Bruner's second significant contribution to education was the spiral curriculum. This involved content being structured so that anything can be taught at simplistic levels to begin with, with a gradual progression to more complex versions, which continually build upon, and revisit, earlier versions. In this approach to education, the teacher avoids the role of direct instructor and instead, adopts the role of facilitator of learning.

Bruner made many other important contributions too numerous to mention in a short blog, but it's safe to say that he has greatly influenced the way we conduct education today. We have a lot to thank him for, and he leaves a wonderful legacy for educators everywhere.

Wood, D., Bruner, J. S. and Ross, G. (1976) The role of tutoring in problem solving. Journal of Child Psychiatry and Psychology, 17 (2), 89-100.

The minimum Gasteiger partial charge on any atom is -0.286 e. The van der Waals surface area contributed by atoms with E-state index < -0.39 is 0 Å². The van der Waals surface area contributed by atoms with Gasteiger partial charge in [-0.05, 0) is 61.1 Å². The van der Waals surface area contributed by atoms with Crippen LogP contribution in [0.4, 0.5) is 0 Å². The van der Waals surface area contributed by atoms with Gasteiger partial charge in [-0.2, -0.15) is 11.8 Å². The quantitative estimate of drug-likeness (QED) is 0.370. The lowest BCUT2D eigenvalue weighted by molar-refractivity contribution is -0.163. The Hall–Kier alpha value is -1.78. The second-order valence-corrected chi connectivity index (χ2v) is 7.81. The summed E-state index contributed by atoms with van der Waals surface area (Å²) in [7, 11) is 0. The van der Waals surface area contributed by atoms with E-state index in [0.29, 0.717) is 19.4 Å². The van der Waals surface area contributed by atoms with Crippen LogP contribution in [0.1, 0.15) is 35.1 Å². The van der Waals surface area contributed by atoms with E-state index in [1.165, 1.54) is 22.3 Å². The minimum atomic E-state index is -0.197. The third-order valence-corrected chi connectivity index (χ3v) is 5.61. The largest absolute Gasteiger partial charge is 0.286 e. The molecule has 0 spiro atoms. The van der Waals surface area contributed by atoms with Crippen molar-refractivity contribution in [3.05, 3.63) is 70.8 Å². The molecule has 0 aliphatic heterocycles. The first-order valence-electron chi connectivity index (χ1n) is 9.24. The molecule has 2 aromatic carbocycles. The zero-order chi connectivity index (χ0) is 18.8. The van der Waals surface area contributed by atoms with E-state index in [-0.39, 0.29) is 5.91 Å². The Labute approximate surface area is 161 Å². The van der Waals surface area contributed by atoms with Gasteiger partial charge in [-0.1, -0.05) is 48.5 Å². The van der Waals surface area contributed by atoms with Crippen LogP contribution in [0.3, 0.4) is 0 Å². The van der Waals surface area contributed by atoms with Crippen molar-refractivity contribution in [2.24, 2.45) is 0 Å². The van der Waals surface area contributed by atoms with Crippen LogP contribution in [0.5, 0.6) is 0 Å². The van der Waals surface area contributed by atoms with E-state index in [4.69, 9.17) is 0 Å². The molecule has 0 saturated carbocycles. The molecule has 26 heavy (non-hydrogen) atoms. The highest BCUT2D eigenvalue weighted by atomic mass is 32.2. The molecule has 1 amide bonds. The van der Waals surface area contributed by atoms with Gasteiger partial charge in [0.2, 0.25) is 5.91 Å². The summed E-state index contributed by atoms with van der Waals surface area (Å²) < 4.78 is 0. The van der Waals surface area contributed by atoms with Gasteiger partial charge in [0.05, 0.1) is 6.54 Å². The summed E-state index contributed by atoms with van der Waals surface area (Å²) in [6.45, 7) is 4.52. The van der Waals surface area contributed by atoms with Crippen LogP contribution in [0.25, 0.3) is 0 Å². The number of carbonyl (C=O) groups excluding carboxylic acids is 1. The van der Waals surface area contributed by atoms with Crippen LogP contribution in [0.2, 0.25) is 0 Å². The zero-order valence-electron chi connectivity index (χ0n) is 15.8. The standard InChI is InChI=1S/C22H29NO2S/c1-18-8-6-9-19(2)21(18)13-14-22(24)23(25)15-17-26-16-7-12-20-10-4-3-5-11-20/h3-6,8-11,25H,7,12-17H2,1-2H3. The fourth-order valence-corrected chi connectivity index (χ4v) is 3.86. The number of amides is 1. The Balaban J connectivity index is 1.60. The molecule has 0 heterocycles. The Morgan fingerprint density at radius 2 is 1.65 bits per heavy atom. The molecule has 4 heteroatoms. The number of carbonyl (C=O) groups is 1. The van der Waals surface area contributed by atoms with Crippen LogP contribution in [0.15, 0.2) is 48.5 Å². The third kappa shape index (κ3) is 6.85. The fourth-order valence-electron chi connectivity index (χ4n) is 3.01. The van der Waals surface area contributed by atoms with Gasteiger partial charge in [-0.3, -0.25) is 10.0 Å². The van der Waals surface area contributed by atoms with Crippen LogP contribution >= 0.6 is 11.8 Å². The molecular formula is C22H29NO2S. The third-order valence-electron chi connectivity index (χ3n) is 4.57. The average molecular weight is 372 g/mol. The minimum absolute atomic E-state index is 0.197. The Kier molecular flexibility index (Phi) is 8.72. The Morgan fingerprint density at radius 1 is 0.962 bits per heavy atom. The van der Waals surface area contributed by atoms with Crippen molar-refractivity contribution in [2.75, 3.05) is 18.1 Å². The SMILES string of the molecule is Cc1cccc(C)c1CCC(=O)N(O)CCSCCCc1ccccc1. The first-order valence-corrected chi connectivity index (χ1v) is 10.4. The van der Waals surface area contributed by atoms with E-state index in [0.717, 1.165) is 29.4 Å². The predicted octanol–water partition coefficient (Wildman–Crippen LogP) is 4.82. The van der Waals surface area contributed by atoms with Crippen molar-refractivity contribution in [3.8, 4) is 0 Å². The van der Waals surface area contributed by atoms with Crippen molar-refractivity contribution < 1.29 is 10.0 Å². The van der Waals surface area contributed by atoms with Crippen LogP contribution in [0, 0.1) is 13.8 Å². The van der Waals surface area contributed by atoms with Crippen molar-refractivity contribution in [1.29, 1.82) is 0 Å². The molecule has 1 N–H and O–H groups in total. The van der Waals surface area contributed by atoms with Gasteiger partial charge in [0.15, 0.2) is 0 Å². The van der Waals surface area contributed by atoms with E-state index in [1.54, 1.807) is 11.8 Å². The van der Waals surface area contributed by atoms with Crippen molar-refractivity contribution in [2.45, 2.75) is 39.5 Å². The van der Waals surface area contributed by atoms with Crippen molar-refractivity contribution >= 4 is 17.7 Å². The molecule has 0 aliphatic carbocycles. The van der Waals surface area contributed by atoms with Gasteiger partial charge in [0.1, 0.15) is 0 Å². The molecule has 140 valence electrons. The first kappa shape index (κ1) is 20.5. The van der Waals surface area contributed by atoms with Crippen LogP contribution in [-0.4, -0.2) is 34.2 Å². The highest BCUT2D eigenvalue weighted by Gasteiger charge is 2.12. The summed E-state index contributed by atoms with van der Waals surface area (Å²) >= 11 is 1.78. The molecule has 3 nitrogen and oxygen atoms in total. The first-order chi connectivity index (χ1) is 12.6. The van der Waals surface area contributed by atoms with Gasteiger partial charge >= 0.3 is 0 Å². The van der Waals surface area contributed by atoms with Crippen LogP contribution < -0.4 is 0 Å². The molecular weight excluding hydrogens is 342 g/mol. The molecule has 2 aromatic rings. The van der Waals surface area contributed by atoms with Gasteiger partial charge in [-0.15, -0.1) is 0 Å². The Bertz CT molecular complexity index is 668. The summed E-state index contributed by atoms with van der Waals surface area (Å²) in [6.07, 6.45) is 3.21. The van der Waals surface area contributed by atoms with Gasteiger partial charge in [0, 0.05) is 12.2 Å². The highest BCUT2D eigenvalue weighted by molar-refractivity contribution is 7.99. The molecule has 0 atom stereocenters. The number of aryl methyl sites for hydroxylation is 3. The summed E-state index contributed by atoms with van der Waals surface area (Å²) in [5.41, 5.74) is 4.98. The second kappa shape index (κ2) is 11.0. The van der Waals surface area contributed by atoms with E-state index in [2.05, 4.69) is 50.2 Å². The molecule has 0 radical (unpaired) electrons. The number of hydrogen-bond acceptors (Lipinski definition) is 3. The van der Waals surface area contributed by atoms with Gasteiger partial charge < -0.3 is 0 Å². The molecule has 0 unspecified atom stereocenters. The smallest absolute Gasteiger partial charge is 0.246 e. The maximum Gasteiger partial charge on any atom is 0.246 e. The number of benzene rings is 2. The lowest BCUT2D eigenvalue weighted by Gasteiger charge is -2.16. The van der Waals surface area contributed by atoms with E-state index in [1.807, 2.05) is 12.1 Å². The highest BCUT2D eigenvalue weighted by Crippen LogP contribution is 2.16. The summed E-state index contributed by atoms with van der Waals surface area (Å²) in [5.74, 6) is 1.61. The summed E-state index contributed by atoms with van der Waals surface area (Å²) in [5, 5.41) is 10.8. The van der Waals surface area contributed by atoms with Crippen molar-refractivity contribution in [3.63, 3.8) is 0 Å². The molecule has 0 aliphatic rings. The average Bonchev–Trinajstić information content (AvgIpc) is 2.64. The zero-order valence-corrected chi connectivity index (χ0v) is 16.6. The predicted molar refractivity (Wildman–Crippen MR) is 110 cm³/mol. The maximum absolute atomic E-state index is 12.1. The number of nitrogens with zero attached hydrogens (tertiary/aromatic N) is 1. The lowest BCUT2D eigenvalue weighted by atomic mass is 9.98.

Photo by Tony Hisgett on Wikimedia Commons

This post first appeared on Learning with 'e's on June 7, 2016

Creative Commons License
Scaffolds and spirals by Steve Wheeler was written in Liberec, Czech Republic and is licensed under a Creative Commons Attribution-NonCommercial-ShareAlike 3.0 Unported License.

Wednesday, 11 May 2016

Question Time

Plymouth Institute of Education staff conducted their own version of Question Time last night for students on the Visions and Values module. Over 100 third year education students attended to hear several colleagues debate the future of the primary curriculum.